Radioactive Iodine Treatment for Thyroid Cancer

Tatheer Zehra Zaidi   by Tatheer Zehra Zaidi, M. Pharma    Last updated on October 3, 2019,

What is a Radioactive Iodine (RAI) Treatment?

Radioiodine therapy is a nuclear treatment for an overactive thyroid, a condition called hyperthyroidism. It is also used for the treatment of thyroid cancer. Radioactive iodine is an isotope of iodine that emits radiation and is used for medical purposes. A very small dose of radioactive iodine I-131 is swallowed. It gets absorbed into the bloodstream and concentrated by the thyroid gland, where it begins destroying the gland's cells. The thyroid gland produces two hormones that regulate all aspects of the body's metabolism, the chemical process of converting food into energy. When a thyroid gland is overactive, it produces too much of these hormones, accelerating the metabolism.

How Does Radioactive Iodine Treatment Work for Thyroid Cancer?

The radioactive iodine from the drink or capsule is absorbed into the body and picked up by the thyroid cancer cells, even if they have spread to other parts of the body. The radiation then destroys the cancer cells. This is known as targeted radiotherapy because the treatment goes straight to the cancer and has very little effect on healthy cells in the body.

The therapy is given after the removal of the thyroid gland to destroy any remaining thyroid tissue. Test amounts of radioactive iodine can also be used to track patients who have some remaining thyroid tissue and cancer that could have spread to other parts of the body. These tests show if iodine concentrates in areas that contain thyroid cancer and whether large amounts of RAI are needed to destroy the tumor implants.

Risks and Side Effects of Radioactive Iodine Treatment

Depending on the dose used in the treatment, a hospital stay in a special isolation room for a few days may be required to prevent others from being exposed to the radiation.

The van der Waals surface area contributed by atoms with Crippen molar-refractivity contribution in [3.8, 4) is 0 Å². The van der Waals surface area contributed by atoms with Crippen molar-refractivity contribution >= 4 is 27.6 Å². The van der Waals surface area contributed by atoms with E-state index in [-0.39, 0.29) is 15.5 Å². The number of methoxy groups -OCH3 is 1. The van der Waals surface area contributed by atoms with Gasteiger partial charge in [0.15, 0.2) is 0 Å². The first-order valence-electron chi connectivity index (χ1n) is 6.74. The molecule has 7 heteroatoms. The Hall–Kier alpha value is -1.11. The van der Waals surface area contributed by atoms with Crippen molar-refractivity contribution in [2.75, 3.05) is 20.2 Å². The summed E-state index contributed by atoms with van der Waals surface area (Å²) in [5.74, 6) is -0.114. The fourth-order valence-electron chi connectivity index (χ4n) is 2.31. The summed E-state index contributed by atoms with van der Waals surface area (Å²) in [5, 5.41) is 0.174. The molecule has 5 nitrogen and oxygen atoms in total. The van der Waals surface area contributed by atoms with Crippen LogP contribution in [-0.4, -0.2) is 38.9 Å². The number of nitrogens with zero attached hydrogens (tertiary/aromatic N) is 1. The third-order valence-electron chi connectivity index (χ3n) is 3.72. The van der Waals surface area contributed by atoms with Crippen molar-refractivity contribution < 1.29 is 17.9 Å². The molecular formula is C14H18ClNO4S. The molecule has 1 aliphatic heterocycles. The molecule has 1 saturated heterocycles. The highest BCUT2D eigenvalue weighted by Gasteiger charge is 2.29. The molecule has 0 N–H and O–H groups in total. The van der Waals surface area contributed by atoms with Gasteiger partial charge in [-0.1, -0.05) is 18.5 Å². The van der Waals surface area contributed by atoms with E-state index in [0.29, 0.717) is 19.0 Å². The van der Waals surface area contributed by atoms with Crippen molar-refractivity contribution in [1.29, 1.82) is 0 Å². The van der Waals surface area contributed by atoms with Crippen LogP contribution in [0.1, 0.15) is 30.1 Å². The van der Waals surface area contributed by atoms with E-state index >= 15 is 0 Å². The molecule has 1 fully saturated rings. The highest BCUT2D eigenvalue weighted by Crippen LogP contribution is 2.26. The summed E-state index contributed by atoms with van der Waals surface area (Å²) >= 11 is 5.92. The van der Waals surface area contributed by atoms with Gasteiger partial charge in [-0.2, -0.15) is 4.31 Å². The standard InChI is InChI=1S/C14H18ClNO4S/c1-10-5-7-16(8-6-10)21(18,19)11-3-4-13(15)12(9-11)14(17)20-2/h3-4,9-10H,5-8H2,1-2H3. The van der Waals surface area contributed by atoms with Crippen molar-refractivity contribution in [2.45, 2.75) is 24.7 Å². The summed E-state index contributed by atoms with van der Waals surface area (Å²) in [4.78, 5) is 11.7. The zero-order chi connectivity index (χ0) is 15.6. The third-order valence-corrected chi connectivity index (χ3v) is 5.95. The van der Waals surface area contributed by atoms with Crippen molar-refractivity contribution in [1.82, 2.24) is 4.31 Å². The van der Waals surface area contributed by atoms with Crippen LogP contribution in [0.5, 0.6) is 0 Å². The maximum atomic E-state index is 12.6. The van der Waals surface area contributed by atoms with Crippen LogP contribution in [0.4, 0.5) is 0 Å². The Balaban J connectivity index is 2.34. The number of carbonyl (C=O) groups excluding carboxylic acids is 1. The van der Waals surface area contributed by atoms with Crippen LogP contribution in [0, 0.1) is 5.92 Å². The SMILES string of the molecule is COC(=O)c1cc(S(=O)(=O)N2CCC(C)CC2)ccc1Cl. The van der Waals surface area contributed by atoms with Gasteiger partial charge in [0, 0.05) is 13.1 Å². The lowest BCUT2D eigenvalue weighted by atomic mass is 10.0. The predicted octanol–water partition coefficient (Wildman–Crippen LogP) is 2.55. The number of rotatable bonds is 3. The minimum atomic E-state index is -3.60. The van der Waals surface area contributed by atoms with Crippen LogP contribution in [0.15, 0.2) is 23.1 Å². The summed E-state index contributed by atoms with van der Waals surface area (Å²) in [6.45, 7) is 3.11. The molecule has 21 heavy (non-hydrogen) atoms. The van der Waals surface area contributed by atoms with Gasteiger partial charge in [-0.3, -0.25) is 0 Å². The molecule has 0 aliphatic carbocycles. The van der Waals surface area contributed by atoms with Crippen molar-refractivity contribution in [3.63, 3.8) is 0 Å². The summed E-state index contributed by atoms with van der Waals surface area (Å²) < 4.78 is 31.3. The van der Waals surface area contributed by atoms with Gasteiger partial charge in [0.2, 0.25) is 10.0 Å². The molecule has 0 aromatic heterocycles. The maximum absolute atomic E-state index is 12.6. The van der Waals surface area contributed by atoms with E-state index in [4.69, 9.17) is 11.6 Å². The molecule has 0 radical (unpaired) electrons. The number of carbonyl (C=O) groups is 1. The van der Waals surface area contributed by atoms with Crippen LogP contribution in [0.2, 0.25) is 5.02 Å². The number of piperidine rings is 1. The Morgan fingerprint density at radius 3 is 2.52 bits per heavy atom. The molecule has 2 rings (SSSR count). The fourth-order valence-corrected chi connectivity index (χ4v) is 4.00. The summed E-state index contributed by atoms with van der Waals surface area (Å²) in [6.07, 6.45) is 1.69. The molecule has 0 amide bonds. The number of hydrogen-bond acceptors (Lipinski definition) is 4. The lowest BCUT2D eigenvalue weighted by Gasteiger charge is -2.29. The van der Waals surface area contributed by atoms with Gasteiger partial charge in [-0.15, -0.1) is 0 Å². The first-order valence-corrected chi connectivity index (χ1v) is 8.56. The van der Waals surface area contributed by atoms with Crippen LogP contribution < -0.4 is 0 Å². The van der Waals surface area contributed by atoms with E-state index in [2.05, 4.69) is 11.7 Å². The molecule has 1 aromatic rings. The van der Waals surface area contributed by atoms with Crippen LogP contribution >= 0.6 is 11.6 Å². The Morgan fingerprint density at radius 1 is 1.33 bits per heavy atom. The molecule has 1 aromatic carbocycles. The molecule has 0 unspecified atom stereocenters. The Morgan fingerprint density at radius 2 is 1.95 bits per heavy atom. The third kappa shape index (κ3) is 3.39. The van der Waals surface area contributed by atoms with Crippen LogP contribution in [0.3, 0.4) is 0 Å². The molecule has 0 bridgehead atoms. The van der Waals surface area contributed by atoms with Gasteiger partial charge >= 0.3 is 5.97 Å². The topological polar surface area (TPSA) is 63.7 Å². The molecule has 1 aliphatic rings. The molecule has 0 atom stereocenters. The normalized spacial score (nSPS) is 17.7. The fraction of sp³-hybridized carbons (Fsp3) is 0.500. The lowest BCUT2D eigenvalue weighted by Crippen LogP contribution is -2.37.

Short-Term Side Effects of RAI Treatment Include:

  • Neck tenderness and swelling
  • Nausea and vomiting
  • Swelling and tenderness of the salivary glands
  • Dry mouth
  • Loss of taste or taste change
  • Insufficient salivary production

Possible Long-Term Side Effects Include:

  • Lower ability to have children
  • Inflammation of the salivary glands
  • Tiredness
  • Dry eyes or watery eyes
  • Lower levels of blood cells
  • Lung problems

What Precautions Should be Taken With Radioactive Iodine Treatment?

  • Women who are pregnant or nursing should not receive RAI therapy. Pregnancy needs to be delayed at least 6 to 12 months after the RAI treatment for thyroid cancer. Breastfeeding should be stopped at least 6 weeks before RAI and should not be resumed.
  • Avoiding prolonged physical contact with others, especially with children and pregnant women.
  • Avoiding public places.
  • Avoiding sharing kitchen and cooking utensils, bedding, towels, and personal items with others.
  • Washing hands often and taking shower daily.
  • Sleeping alone and avoiding prolonged intimate contact for three to four days.

What Happens After Radioactive Iodine Treatment?

Follow-up after radioactive iodine treatment is essential. There is no single correct dose and most of the patients need a further dose. Some patients require treatment with anti-thyroid medication for some weeks or months until the radioactive iodine has been effective and the over-activity has settled.

Over two-thirds of those who have radioactive iodine treatment will develop hypothyroidism. This can occur anytime from one month after the treatment and is most common within the first 12 months. Blood test about four to six weeks after the treatment is required and should then be checked every one to three months in the first year.

Increased food intake without weight gain during the period of over-activity (increased metabolism) may be noted. Once the thyroid function and metabolism are normalized, food intake needs to be reduced to avoid excessive weight gain.

Radioactive Iodine Treatment for Children and Teenagers

Radioactive iodine therapy is effective and safe for children and teenagers with an overactive thyroid gland, but will usually be given as a second-line treatment after a reasonably long course of anti-thyroid medication. It is used less commonly in younger children.

Frequently Asked Questions (FAQs)

Does everyone with a diagnosis of thyroid cancer need treatment with radioactive iodine?


The recommendation to treat with radioactive iodine depends on the extent of surgery, size, number and type of tumor, pathology report.

Is radioactive iodine treatment safe for thyroid cancer?

The long term risks of developing second cancers after radioactive iodine are extremely small.

What are the possible side effects of RAI?

Metallic taste, Nausea, Swollen salivary glands are the possible side effects.

What are the safety precautions to be taken with radiation after treatment with I-131 RAI?

RAI produces radiation so patients must avoid radiation exposure to others, particularly to pregnant women and young children.

How to reduce radiation exposure to others?

Radiation exposure to other people can be reduced by keeping a reasonable distance between the patient and others.

What are the long term risks of I-131 RAI?

Hypothyroidism is a common side effect of RAI for hyperthyroidism and can always be seen after RAI for thyroid cancer.